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Arbitration panel rules $5M salary for Castro

Astros prevail in hearing against veteran catcher
MLB.com @brianmctaggart

HOUSTON -- The Astros won their arbitration case against veteran catcher Jason Castro on Tuesday, when a three-person panel determined he will be paid a $5 million salary this year. Castro was seeking $5.25 million.

Castro, who will be a free agent at the end of this season, has emerged as one of the game's top defensive catchers, but he slumped offensively last season and hit .211 with 11 homers and 31 RBIs. He was the starting catcher for a pitching staff that was among the game's best.

HOUSTON -- The Astros won their arbitration case against veteran catcher Jason Castro on Tuesday, when a three-person panel determined he will be paid a $5 million salary this year. Castro was seeking $5.25 million.

Castro, who will be a free agent at the end of this season, has emerged as one of the game's top defensive catchers, but he slumped offensively last season and hit .211 with 11 homers and 31 RBIs. He was the starting catcher for a pitching staff that was among the game's best.

Castro became the first Astros player to go to an arbitration hearing since outfielder Hunter Pence won a ruling for $6.9 million prior to the 2011 season. That was the season prior to the arrival of general manager Jeff Luhnow, who attended the hearing Monday in Arizona.

"The goal is to get on the field and have a productive 2016, and Jason is now signed," he said. "The arbitration process is behind us, and we're where we wanted to be all along. I'm excited about having him on the team and excited about his contribution going forward. We're focused on winning in 2016. This is process can be rough at times, but it's a necessary part of getting a player."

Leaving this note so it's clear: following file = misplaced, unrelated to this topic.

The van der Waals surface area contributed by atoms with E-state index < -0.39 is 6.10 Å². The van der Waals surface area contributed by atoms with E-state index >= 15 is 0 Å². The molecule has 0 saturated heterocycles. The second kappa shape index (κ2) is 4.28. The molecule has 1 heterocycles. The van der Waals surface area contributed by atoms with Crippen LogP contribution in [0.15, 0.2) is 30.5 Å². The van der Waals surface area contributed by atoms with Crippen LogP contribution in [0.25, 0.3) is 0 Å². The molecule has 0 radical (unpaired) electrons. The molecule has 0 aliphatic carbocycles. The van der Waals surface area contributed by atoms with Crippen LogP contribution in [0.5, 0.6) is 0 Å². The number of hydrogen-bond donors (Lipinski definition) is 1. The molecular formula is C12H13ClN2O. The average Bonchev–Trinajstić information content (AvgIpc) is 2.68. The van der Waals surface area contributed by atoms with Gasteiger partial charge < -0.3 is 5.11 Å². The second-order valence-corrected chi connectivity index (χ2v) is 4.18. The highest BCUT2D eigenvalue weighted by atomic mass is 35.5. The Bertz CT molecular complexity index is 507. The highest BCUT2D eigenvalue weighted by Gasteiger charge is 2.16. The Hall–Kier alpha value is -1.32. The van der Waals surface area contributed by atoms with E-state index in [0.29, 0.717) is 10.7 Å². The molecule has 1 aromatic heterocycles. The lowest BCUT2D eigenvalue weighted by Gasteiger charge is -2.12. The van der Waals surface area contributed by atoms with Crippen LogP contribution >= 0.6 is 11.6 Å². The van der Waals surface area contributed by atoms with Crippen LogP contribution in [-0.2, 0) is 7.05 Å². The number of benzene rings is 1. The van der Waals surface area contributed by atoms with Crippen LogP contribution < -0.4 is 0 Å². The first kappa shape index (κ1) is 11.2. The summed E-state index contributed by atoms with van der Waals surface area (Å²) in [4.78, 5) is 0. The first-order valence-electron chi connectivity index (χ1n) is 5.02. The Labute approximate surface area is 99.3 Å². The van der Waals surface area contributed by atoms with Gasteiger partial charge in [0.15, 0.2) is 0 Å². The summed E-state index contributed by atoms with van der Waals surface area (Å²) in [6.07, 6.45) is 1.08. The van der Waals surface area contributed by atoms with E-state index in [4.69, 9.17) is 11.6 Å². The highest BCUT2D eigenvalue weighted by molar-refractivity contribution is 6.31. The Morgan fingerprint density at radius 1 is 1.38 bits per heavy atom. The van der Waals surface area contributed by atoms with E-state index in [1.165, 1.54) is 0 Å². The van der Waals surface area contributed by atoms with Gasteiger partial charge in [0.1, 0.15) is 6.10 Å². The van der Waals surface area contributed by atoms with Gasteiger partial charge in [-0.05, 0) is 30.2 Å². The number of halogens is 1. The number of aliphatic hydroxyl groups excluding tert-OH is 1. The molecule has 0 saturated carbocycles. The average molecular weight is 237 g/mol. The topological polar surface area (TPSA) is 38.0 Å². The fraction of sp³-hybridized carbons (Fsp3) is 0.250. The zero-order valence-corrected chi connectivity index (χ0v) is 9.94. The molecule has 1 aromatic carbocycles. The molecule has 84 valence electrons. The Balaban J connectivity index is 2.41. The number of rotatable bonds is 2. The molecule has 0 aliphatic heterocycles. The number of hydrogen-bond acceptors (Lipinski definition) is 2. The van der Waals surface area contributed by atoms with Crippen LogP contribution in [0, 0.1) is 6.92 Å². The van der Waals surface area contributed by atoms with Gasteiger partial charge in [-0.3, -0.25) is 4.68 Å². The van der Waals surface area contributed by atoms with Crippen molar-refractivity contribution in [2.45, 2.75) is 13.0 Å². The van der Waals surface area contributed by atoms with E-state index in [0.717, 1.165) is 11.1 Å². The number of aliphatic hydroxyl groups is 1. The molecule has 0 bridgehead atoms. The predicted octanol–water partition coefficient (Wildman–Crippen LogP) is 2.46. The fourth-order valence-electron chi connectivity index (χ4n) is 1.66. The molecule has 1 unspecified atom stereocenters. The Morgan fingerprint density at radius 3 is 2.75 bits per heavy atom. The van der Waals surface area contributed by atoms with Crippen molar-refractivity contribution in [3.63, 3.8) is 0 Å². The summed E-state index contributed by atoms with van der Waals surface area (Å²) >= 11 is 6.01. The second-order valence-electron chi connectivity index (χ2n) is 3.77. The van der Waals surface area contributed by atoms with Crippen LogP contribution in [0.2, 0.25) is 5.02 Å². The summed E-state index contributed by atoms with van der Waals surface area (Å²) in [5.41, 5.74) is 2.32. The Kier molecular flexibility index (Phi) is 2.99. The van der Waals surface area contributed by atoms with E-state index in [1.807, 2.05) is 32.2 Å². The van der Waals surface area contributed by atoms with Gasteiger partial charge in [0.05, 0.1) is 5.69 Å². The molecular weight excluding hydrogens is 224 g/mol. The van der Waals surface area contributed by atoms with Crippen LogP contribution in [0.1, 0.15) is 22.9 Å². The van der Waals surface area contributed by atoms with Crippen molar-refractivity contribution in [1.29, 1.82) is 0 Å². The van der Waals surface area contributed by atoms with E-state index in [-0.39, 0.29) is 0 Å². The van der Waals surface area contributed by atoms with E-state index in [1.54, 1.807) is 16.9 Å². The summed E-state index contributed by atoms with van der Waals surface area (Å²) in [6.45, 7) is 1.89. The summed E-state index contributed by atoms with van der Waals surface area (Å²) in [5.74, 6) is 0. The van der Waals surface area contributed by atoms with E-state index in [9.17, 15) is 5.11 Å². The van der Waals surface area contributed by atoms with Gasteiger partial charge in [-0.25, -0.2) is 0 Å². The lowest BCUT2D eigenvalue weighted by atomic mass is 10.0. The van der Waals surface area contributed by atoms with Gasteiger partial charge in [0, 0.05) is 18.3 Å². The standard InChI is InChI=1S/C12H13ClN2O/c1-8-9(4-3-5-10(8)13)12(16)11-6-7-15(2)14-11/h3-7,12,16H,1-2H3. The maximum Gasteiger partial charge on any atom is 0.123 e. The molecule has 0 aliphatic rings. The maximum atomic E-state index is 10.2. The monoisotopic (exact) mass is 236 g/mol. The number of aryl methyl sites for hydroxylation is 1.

Luhnow was asked about any ramifications that could arise from taking a case to arbitration over $250,000, which wasn't a substantial difference to typically warrant going to a trial.

"Any time you are critically analyzing somebody's career or year, it could lead to misunderstanding or hurt feelings. But Jason is a professional, and he understood," Luhnow said. "My sense is he understands this is what the players and the clubs have agreed to as a resource. It's not perfect, but it's worked fairly well. It's part of how we have to operate."

Meanwhile, designated hitter Evan Gattis is scheduled for an arbitration hearing Feb. 16. Gattis is seeking $3.85 million; the Astros countered with $3 million.

In his first season in Houston, Gattis set career highs in games played (153), runs (66), hits (139), triples (11), HRs (27) and RBIs (88). He became the first player since 1955 to have as many as 11 triples and not steal a base.

Brian McTaggart is a reporter for MLB.com and writes an MLBlog, Tag's Lines. Follow @brianmctaggart on Twitter and listen to his podcast.

This story was not subject to the approval of Major League Baseball or its clubs.

Houston Astros, Jason Castro